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Re: x86 FP optimizer behaviour
- From: Paolo Carlini <pcarlini at unitus dot it>
- To: James Macnicol <jamesm at ee dot adfa dot edu dot au>
- Cc: gcc at gcc dot gnu dot org
- Date: Thu, 22 Nov 2001 14:02:44 +0100
- Subject: Re: x86 FP optimizer behaviour
- References: <200111221058.fAMAw4018814@wattle.ee.adfa.edu.au>
James Macnicol wrote:
> I have spent today beating my head against a brick wall with
> the following code (made somewhat more concise than what I started
> with). On the surface it looks like an optimizer bug: the value
> printed out is different (and wrong) if you compile with -O than
> without. Notice in the second case however, that the problem goes
> away if you move the printf statement to be before the comparison that
> fails. So I'm not sure what the actual problem is given the presence
> of the printf shouldn't affect anything at all (surely the optimizer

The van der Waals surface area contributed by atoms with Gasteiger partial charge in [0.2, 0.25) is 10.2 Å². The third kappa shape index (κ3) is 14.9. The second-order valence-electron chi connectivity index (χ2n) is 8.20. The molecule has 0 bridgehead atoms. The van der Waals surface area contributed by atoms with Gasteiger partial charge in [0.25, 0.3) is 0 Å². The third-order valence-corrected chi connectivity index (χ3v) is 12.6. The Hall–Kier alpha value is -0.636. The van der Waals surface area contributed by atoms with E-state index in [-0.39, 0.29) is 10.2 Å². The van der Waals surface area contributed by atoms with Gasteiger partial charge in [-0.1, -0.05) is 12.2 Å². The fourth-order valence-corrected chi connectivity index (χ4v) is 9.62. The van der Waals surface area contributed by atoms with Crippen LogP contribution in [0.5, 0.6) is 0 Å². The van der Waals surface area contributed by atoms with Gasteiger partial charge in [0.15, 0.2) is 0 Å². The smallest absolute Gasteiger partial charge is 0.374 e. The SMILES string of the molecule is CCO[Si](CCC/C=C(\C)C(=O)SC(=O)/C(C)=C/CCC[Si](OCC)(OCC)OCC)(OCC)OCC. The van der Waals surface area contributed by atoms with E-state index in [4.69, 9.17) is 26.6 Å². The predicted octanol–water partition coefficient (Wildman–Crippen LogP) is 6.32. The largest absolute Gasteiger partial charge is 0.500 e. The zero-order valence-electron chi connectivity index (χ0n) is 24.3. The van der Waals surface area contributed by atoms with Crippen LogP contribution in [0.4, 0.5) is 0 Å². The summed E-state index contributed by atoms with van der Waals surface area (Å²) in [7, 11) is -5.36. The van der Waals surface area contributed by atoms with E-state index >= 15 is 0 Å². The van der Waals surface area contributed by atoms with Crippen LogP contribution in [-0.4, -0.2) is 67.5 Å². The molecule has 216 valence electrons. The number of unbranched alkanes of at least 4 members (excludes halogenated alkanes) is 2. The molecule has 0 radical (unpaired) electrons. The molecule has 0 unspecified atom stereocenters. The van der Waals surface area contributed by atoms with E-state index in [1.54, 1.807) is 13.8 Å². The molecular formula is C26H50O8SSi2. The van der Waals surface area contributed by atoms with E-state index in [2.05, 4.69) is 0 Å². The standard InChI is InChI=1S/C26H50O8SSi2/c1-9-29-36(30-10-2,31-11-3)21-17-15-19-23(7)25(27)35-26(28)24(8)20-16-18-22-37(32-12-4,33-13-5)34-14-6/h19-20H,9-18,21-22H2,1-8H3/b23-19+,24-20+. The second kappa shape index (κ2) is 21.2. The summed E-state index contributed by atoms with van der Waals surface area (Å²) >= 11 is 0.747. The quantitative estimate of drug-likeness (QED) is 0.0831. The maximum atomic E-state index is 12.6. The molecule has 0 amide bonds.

> can't do anything with it) ....
roughly, IMHO the problem with your testcase is that you are battling with undefined
behaviour (an hard comparison versus 0.008 in the if comparison... brrr...). In those
cases, it is well known that *any* difference in the code (your second testcase) or in the
optimization switches (-O0 vs -O1) may lead to different results at run time.
Indeed, I have tried your testcase with other compilers and one among them leads to an
executable which outputs *always* 1 both for -O0 and -O1, that is something still
different from your cases.
Really, with undefined behaviour, anything may happen...
Anyway, other people, more in the known as far as floating point computations are
concerned (e.g., Alexandre Oliva?) may comment on this.
P.S. Don't be mislead by the final ...1665 printed, they are really *noise* for 64 doubles
(digits10 == 15).